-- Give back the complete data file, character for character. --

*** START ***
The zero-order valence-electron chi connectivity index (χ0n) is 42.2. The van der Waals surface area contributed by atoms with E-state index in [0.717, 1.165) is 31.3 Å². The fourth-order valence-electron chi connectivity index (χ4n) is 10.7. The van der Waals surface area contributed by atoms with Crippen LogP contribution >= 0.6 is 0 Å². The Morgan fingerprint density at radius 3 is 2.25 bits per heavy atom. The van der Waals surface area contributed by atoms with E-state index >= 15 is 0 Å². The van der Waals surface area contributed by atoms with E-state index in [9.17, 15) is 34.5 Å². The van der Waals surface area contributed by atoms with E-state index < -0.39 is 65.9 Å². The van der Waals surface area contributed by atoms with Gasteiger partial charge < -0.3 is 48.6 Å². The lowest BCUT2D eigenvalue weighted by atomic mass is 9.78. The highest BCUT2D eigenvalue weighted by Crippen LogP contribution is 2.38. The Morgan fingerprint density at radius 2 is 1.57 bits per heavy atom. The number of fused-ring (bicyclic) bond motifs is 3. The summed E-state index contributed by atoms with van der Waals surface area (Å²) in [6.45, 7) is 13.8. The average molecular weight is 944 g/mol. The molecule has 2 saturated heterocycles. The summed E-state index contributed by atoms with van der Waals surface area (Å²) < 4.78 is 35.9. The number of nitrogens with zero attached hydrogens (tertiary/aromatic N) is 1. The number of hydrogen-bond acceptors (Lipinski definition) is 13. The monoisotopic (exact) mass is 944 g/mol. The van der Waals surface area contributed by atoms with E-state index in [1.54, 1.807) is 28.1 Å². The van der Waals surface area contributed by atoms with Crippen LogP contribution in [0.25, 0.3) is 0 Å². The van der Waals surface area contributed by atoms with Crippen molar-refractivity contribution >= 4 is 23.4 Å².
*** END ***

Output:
The zero-order valence-electron chi connectivity index (χ0n) is 42.2. The van der Waals surface area contributed by atoms with E-state index in [0.717, 1.165) is 31.3 Å². The fourth-order valence-electron chi connectivity index (χ4n) is 10.7. The van der Waals surface area contributed by atoms with Crippen LogP contribution >= 0.6 is 0 Å². The Morgan fingerprint density at radius 3 is 2.25 bits per heavy atom. The van der Waals surface area contributed by atoms with E-state index >= 15 is 0 Å². The van der Waals surface area contributed by atoms with E-state index in [9.17, 15) is 34.5 Å². The van der Waals surface area contributed by atoms with E-state index < -0.39 is 65.9 Å². The van der Waals surface area contributed by atoms with Gasteiger partial charge < -0.3 is 48.6 Å². The lowest BCUT2D eigenvalue weighted by atomic mass is 9.78. The highest BCUT2D eigenvalue weighted by Crippen LogP contribution is 2.38. The Morgan fingerprint density at radius 2 is 1.57 bits per heavy atom. The number of fused-ring (bicyclic) bond motifs is 3. The summed E-state index contributed by atoms with van der Waals surface area (Å²) in [6.45, 7) is 13.8. The average molecular weight is 944 g/mol. The molecule has 2 saturated heterocycles. The summed E-state index contributed by atoms with van der Waals surface area (Å²) < 4.78 is 35.9. The number of nitrogens with zero attached hydrogens (tertiary/aromatic N) is 1. The number of hydrogen-bond acceptors (Lipinski definition) is 13. The monoisotopic (exact) mass is 944 g/mol. The van der Waals surface area contributed by atoms with E-state index in [1.54, 1.807) is 28.1 Å². The van der Waals surface area contributed by atoms with Crippen LogP contribution in [0.25, 0.3) is 0 Å². The van der Waals surface area contributed by atoms with Crippen molar-refractivity contribution >= 4 is 23.4 Å².